Beach sand mining to come under ‘Make in India’
Saturday 22 August 2015 12:03 PM IST
New Delhi: Black-sand mining in Kollam could be included under the central government’s ‘Make in India’ initiative. The move is based on a project plan submitted by the state government to develop value-added mineral-soil industries in the Chavara coast. The state would have to ensure availability of mineral soil and cooperation from people and local organisations in the area.
The state government has proposed plans to enhance current production levels and make the industry more productive. It is not averse to the idea that mining be entrusted with the public sector completely, while product diversification and value enhancement be entrusted to the private sector.
It was decided to include the project under the ‘Make in India’ initiative following discussions made by ministers Shibu Baby John and N K Premachandran with Prime Minister Narendra Modi. The project would go ahead only after considering the interests and opinion of the people in the area.
The central government is interested in the project because of positive inputs from studies conducted by the central atomic department that has hinted at immense possibilities using sand mined from Chavara. The mineral sands in the area are composed of more than 60 per cent Ilmenite, which works out to a total of about eight crore tonnes having a market value of about Rs1.42 lakh crore. The 76 lakh tonnes of Rutile deposits is worth about Rs1.12 lakh crore and the 1.27 crore tonnes of Zircon is worth about Rs1.80 lakh crores. In the Chavara beach alone, the worth of rare minerals is about 4.52 lakh crore.
Currently, Indian Rare Earths Limited (IREL) and Kerala Minerals and Metals are not able to conduct mining operations effectively in the region. If production is ramped up to five lakh tonnes a year, value-added industries would have bigger scope. The IREL factory in Chavara produces two lakh tonnes of Ilmenite, which is 15-20 per cent of capacity.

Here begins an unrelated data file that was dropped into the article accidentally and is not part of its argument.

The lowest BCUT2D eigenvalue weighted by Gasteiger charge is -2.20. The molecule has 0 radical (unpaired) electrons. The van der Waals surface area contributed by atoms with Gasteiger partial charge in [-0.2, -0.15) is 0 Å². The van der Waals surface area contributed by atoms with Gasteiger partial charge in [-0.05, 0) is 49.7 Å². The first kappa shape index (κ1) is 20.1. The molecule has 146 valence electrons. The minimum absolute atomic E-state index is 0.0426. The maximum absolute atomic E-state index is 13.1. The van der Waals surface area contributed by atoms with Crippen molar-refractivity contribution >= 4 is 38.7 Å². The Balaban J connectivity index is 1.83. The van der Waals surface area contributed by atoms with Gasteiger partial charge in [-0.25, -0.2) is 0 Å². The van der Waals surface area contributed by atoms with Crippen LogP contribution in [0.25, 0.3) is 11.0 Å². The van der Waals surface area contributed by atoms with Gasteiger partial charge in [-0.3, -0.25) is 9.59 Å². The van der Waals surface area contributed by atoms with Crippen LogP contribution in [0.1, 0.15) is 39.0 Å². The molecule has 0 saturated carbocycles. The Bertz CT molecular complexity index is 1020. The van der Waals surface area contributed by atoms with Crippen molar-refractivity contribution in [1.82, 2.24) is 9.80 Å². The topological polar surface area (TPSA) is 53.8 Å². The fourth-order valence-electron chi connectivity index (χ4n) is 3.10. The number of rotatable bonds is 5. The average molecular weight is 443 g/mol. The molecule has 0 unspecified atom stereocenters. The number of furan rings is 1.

Uses of mineral sand
Q grade Ilmenite, which is considered to have the highest quality and purity, is abundant in Chavara. When Ilmenite production is increased, import of Titanium Dioxide can be reduced. The by-product, Iron Oxide, can be used in the steel industry.
While the requirement of Titanium dioxide is two lakh tonnes in the nation per year, its production is a mere 40,000 tonnes as of now. If sufficient quantities are made available, about Rs 4,000 crore can be saved each year.
Rate metal Titanium can be produced from ‘Q’ grade Ilmenite. The metal, which is many times stronger than steel, is most used in aerospace industries. Production of about 50,000 tonnes per year is optimum.
The Tsunami had destroyed the industry. After the Tsunami struck, the percentage of dense metals in the beach dropped to 24 per cent from 54 per cent. IREL could no more depend on beach mining exclusively for its needs.
The challenge now is lack of land and since leasing land is difficult, authorities might have to purchase land. Considering density of population and land prices, a master plan that takes into consideration the social and economic interests of the society has to be evolved to take the initiative ahead.